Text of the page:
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Town, pop 602, located 21 km E of Southey on Hwy 22; Fort Qu’Appelle lies approximately 45 km to the southeast. Settlers began arriving in the late 1800s and early 1900s. Prior to the turn of the century, these were of largely Scottish, English, and Irish descent; afterwards, many came from Eastern Europe, particularly the historic polyglot province of Bukovina (now split between Romania and Ukraine). A significant number were Hungarian, but there was also a small quotient of Romanian Jews who settled in the district around 1906. Named after Cupar, Fife, Scotland, the community developed into a significant service and trading centre for the surrounding agricultural district, growing steadily from the time of its inception until about the mid-1970s, at which point the population stabilized around its current level. Cupar has curbed paved streets, tree-lined boulevards and a museum, as well as a range of businesses and services, many of which cater to the area’s agricultural industry. Cupar was the home of Eddie Shore, famous defenseman with the Boston Bruins, Stanley Cup champion, and an inductee into the NHL Hall of Fame. His father, T.J. Shore, financed the first enclosed rink in Cupar in 1911. The town’s main annual event is the “Cupar Gopher Drop,” devised as a community fund-raising event in 1993. Residents purchase tickets on stuffed facsimiles of the rodent. The numbered gophers are dropped from a hot air balloon, and prizes are awarded according to their landing in proximity to target gopher holes.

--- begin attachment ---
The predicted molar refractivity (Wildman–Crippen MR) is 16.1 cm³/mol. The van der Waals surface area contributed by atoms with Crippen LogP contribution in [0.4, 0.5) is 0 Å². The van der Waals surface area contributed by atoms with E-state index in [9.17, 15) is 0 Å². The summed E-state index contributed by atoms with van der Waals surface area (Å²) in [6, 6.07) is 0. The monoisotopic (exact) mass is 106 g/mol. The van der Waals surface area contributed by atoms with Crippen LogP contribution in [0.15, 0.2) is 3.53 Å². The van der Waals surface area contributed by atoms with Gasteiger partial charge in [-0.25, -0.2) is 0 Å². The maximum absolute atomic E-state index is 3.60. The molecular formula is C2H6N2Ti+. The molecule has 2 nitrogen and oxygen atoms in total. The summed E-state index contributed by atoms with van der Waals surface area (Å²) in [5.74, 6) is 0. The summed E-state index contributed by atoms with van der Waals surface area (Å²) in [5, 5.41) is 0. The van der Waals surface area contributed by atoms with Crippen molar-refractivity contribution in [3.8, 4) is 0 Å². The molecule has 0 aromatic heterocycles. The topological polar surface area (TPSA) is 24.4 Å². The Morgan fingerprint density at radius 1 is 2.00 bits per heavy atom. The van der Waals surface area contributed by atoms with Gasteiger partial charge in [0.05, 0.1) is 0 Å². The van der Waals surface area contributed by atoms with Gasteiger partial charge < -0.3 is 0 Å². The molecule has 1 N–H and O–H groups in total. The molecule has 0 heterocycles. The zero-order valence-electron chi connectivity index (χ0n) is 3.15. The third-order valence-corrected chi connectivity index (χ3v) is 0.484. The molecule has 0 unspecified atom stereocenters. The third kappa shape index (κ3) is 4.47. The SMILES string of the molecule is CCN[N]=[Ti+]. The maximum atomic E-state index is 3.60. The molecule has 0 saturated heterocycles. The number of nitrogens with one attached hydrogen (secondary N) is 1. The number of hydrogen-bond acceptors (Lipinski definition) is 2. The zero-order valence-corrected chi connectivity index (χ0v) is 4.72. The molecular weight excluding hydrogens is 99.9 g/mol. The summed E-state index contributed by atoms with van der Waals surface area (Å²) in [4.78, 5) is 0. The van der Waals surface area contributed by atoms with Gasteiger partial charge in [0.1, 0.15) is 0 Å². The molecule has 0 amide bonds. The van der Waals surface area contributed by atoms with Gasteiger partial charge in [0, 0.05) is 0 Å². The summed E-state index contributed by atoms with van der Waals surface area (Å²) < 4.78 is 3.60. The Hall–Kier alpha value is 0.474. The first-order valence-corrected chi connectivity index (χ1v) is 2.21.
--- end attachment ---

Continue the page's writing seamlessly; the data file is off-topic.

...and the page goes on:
David McLennan

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provided by Western Economic Diversification Canada and the Government of Saskatchewan.
University of Regina Government of Canada Government of Saskatchewan Canadian Plains Research Center
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Diversification de l'économie de l'Ouest Canada et le gouvernement de la Saskatchewan.